The state values that track the state of the node pair are shown in Figure 84.

enum PairState {
    pairStateInvalid        = -1,     // Invalid pair state
    pairStateOffline        =  1,     // Both nodes are unavailable.
    pairStateStartup        =  2,     // First Primary is selected.
    pairStateOperational    =  3,     // Secondary unavailable in the event the Primary fails.
    pairStateRedundant      =  4,     // Secondary can takeover from Primary.
    pairStateFailover       =  5,     // Secondary is in the process of taking over for failed Primary.

typedef uint32 PairErrors;
    static const uint32 pairErrorLinkDown   = 0x0001; // The cross-node network link is down

Figure 84. State values that track the node pair.

Figure 85 shows the PairState transitions.

Figure 85. PairState transitions.

If the link between the nodes is down, HAMon infers the state of the peer node based on disk fencing. The PairState value is used for reporting/diagnostic purposes only; it does not drive state transitions.

Figure 86 shows how cluster status queries are serviced.

Figure 86. How a cluster status query is handled. 


A node is eligible to be a primary only if it has the most current NVRAM contents. If this is violated, the file system can lose data that was written by NFS clients and acknowledged. This is a form of silent corruption that must be prevented. This problem is addressed by introducing the concept of a generation number that matches the NVRAM contents to disk.

The following state must be stored in NVRAM and on-disk:


  • UUID instance id set at file system format
  • Generation number


  • UUID instance id set at file system format
  • Clean shutdown boolean
  • Current generation number
  • Intended generation number

The UUID is used to validate NVRAM contents match the on-disk file system instance. This prevents stale NVRAM data from being used if the file system is reformatted or an NVRAM card with old contents from another node is installed.

The clean shutdown boolean is set on-disk when the file system is cleanly shut down. During clean shutdown, the NVRAM contents may be zeroed. The clean shutdown boolean is an indication that a node with zeroed NVRAM can be eligible to be the primary.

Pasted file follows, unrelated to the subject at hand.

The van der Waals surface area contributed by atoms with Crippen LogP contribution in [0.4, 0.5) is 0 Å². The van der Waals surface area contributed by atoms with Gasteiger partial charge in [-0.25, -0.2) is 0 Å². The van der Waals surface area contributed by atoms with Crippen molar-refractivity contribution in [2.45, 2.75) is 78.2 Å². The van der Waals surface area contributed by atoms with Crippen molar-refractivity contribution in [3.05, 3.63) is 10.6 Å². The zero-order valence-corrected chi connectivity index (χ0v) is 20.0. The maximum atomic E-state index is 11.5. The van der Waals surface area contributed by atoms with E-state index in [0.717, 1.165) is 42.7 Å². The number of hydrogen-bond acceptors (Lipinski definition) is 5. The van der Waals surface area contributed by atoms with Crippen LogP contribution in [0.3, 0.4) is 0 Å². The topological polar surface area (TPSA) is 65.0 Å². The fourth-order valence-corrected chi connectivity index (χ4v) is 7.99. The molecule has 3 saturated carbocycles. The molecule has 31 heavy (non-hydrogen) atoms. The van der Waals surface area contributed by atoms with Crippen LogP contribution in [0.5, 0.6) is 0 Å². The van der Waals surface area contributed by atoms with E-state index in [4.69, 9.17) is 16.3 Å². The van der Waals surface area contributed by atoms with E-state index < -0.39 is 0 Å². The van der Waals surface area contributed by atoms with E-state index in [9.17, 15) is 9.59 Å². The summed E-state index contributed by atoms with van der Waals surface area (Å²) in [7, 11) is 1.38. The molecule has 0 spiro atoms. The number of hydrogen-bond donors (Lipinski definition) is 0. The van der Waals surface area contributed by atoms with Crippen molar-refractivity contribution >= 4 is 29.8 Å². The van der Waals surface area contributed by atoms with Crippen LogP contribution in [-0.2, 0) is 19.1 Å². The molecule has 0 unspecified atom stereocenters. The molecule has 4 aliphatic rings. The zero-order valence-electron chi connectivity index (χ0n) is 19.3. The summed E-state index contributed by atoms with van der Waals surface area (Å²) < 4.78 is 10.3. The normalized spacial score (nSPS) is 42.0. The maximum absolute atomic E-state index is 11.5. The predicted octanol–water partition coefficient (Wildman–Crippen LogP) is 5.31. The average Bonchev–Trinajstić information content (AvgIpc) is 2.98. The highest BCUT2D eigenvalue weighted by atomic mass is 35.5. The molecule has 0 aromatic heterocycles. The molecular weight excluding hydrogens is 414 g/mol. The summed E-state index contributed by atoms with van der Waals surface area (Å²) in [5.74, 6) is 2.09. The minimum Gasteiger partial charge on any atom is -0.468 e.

The NVRAM state is readable on a node at all times, but the on-disk state may only be read after assembling the RAID. VMstore, when informed it has been selected as the primary, will assemble the RAID. The NVRAM and on-disk state may then be compared to the local NVRAM’s generation number.

The on-disk state has two copies of the generation number:

  1. The current generation number
  2. The intended change to the generation number

On format, the generation numbers in each node’s NVRAM and both generation numbers on disk (current and intended) are set to 1.

The NVRAM and on-disk generation numbers are considered to be a match if the NVRAM generation number is greater than or equal to the current generation number on disk.

All VMstores start out as a secondary, and eventually transition to being the primary. The transition to primary involves first checking that the NVRAM contents match the disk. This is confirmed if the NVRAM generation number is greater than or equal to the current generation number on disk.

If the on-disk Clean shutdown boolean is true, the generation number and NVRAM contents don’t matter, are reinitialized, and treated as a match. Once the NVRAM contents are a confirmed match, the generation number is incremented as follows:

  1. Read the intended generation number on disk and increment it +1
  2. Set the NVRAM generation number to match the intended generation number on disk.
  3. Set the current generation number on-disk to match the intended generation number.
  4. Clear the clean shutdown boolean.

The following crash scenarios illustrate how the generation number is updated:

  • Format the file system and all generation numbers are initialized to 1.
  • Node0 is selected to be the Primary [NVRAM0 1, NVRAM1 1, current 1, intended 1]
  • The on-disk intended generation number is incremented. [NVRAM0 1, NVRAM1 1, current 1, intended 2]
  • Node0 primary crashes
  • Node1 comes up as a primary
  • The generation number matches (NVRAM1 1 vs current 1)
  • Bump the intended generation number. [NVRAM0 1, NVRAM1 1, current 1, intended 3]
  • Set the NVRAM generation number [NVRAM0 1, NVRAM1 3, current 1, intended 3]
  • Node1 Primary crashes
  • Node0 is selected to be the primary
  • The generation number matches (NVRAM0 1 vs current 1)
  • Bump the intended generation number. [NVRAM0 1, NVRAM1 3, current 1, intended 4]
  • Set the NVRAM generation number. [NVRAM0 4, NVRAM1 3, current 1, intended 4]
  • Set the on-disk current generation number. [NVRAM0 4, NVRAM 3, current 4, intended 4]
  • Node0 primary accepts data that Node1 NVRAM will not have
  • Node0 primary crashes
  • Node1 is selected to be the primary